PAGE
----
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Content for business, Tina O'Brien, Guillotine Mack and celebrity culture

Far be it from us, as an award-winning Manchester PR firm, to wade in on matters that don’t directly impact on our office, but recent events in our fair city have inspired a few thoughts we figured could be worth sharing (and re-sharing).

As avid readers of every possible news source under the English-speaking sun (and a few elsewhere, given we have some linguists in the house), the story about Coronation Street star Tina O’Brien, who plays the lovely Sarah-Louise in the soap, being ‘accosted’ by local vlogger Guillotine Mack didn’t pass us by unnoticed. But, just in case you’re not privy to the information, let’s start from the beginning.
Said TV personality was in a garage trying to pay for petrol. Said online chap, who has made it more than a hobby to video himself (usually driving a van) musing on life and his own experiences often with passers by getting involved, walked into the same garage. Immediately whipping out his phone, he attempted to create a clip of this unexpected meet up. She asked him to stop filming. He continued. She apparently told him to ‘f*!k right off’. This was then posted to Facebook, on his account, and arriving into work the next day his employers sent him packing, explaining that he no longer had a job. Or at least that’s what the headline reads here.
Needless to say, people have had a lot to say about the incident. On the one hand, is it OK for someone to be dismissed from their job- especially in a time when employment is a huge issue for many- for doing this sort of thing? Who is to blame for O’Brien’s reaction? Is it acceptable for people to think that just because someone is a celebrity they’re fair game in any situation for an autograph, selfie, or addition to an ongoing video diary?
Most poignantly from our perspective, though, is this an example of the grey area that exists between amateur content creators and the actual rules of filming (or indeed writing)? As any journalist, advertiser or marketer knows, if someone is clearly identifiable in a shot, or being directly quoted in an article, then they need to give their permission. In the former instance, this usually comes in the form of a signed consent form, unless there is a public interest in publishing.
In no way shape or form were any of those requirements met by Mr. Mack before he posted to Facebook. And, as we have said innumerable times in the past, by posting to Facebook- or any other social network- you are automatically becoming a publisher.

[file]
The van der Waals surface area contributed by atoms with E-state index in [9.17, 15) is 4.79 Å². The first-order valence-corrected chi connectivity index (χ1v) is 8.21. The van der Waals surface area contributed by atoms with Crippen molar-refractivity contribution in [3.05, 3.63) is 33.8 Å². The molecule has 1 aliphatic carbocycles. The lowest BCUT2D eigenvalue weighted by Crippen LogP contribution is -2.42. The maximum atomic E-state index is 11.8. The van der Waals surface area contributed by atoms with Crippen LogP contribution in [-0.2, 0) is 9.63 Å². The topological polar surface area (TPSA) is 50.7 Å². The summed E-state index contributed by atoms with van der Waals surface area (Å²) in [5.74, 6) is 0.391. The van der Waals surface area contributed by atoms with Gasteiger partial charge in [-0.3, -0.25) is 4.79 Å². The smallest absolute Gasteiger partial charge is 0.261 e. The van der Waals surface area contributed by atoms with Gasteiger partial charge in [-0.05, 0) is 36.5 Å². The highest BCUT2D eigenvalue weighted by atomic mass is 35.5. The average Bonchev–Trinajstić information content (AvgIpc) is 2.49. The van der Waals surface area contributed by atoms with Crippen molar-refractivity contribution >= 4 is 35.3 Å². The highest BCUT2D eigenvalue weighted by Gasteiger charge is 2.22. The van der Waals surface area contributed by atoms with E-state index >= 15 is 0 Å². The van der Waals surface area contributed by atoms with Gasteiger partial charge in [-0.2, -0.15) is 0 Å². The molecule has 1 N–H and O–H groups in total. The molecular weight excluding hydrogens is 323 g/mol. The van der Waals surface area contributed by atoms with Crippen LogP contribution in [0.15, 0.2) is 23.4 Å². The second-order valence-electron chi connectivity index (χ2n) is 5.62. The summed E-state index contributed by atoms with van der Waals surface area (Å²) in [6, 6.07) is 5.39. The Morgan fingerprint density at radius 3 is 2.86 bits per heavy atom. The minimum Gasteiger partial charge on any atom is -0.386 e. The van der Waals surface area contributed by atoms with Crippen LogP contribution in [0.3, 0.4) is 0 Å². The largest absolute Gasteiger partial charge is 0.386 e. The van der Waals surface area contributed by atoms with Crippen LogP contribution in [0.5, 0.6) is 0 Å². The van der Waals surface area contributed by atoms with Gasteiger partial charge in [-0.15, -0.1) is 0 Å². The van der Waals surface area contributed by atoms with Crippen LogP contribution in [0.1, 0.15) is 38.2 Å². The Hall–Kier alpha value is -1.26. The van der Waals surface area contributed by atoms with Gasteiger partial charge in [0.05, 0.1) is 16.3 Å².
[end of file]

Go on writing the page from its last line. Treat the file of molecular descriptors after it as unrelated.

This year the subject of vloggers and standards in terms of advertising and sponsored content has been a major talking point in the news. Last month, we ran a blog on how you shouldn’t believe everything you read, which included references to a worrying statistic that shows 1 in 10 members of Generation Z (click here if you’re unsure what that means) trusts what they read on social media, and many are unaware that vloggers accept money to recommend products.
When that scandal hit, and the Advertising Standards Agency interjected, creating new regulations for YouTube stars to adhere to, one thing was clear- many of these stars didn’t actually know laws were being broken by taking cash for a good product review, without first making it clear cash had been taken. All of which sounds a little off topic, perhaps, but stay on the line and hopefully our conclusion will tie this together.
There are quite literally millions (if not billions) of content creators in the world right now who have no idea about the standards expected, or indeed the legal obligations that come with creating that content. Libel, copyright infringement, invasion of privacy- these are all phrases that don’t really mean much to many. Guillotine Mack can arguably be counted within those numbers based on O’Brien-gate.
As an aside, this isn’t to say he was fired for any of the above failings. And it’s not that we don’t have huge sympathy for anyone who suddenly finds themselves out of work this close to Christmas. Nor are we implying he acted with any real malice intended. Unsurprisingly, and understandably, a campaign has begun to try and get him his job back. In fact, we’re only really using this as a recent example of how complex the rules surrounding content are, as a means of recommending you call in the experts if you need content for business.
At the same time, it’s also possible to argue that celebrities are themselves a brand, and therefore need to be acutely aware when something has a chance of going public.
Had this been a brand, then the incident would have been an example of what you should never do, on both sides of the coin. So, don’t get caught out through ignorance to the expectations and regulations that govern this kind of thing. More often than not people turn a blind eye to the online behaviour of individuals, unless they are inciting racial hatred or directly promoting criminality. However, when it comes to organisations, public figures and such like, this simply isn’t the case. Someone will notice, people will speak out, and you’re the one left to pick up the pieces when that Great Idea Bubble bursts into flames, setting alight the reputation, follower and fan-base you worked so hard at garnering in the first place.

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